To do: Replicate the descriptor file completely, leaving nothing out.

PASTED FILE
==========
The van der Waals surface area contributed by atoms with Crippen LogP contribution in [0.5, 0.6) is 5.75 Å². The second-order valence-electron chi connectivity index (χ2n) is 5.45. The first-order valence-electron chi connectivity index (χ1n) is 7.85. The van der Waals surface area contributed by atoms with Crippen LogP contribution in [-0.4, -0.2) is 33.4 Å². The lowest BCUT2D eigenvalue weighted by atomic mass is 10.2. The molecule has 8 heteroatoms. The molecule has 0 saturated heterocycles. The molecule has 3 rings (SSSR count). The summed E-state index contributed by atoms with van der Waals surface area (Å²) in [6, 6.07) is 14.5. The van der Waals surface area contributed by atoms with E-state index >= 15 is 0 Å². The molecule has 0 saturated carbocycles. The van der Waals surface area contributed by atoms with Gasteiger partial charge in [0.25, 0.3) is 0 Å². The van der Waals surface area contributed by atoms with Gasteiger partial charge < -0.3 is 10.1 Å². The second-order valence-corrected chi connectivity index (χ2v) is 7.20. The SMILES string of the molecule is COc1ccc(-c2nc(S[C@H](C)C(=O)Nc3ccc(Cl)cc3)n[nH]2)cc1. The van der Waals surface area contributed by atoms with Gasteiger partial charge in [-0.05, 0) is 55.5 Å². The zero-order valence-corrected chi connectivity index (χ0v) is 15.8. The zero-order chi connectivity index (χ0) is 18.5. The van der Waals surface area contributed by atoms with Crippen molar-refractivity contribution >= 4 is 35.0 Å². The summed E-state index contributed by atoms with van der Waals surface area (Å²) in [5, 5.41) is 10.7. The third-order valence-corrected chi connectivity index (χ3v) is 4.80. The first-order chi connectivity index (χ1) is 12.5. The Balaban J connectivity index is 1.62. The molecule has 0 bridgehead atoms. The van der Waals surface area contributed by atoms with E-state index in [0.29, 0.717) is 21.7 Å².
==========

The van der Waals surface area contributed by atoms with Crippen LogP contribution in [0.5, 0.6) is 5.75 Å². The second-order valence-electron chi connectivity index (χ2n) is 5.45. The first-order valence-electron chi connectivity index (χ1n) is 7.85. The van der Waals surface area contributed by atoms with Crippen LogP contribution in [-0.4, -0.2) is 33.4 Å². The lowest BCUT2D eigenvalue weighted by atomic mass is 10.2. The molecule has 8 heteroatoms. The molecule has 0 saturated heterocycles. The molecule has 3 rings (SSSR count). The summed E-state index contributed by atoms with van der Waals surface area (Å²) in [6, 6.07) is 14.5. The van der Waals surface area contributed by atoms with E-state index >= 15 is 0 Å². The molecule has 0 saturated carbocycles. The van der Waals surface area contributed by atoms with Gasteiger partial charge in [0.25, 0.3) is 0 Å². The van der Waals surface area contributed by atoms with Gasteiger partial charge < -0.3 is 10.1 Å². The second-order valence-corrected chi connectivity index (χ2v) is 7.20. The SMILES string of the molecule is COc1ccc(-c2nc(S[C@H](C)C(=O)Nc3ccc(Cl)cc3)n[nH]2)cc1. The van der Waals surface area contributed by atoms with Gasteiger partial charge in [-0.05, 0) is 55.5 Å². The zero-order valence-corrected chi connectivity index (χ0v) is 15.8. The zero-order chi connectivity index (χ0) is 18.5. The van der Waals surface area contributed by atoms with Crippen molar-refractivity contribution >= 4 is 35.0 Å². The summed E-state index contributed by atoms with van der Waals surface area (Å²) in [5, 5.41) is 10.7. The third-order valence-corrected chi connectivity index (χ3v) is 4.80. The first-order chi connectivity index (χ1) is 12.5. The Balaban J connectivity index is 1.62. The molecule has 0 bridgehead atoms. The van der Waals surface area contributed by atoms with E-state index in [0.29, 0.717) is 21.7 Å².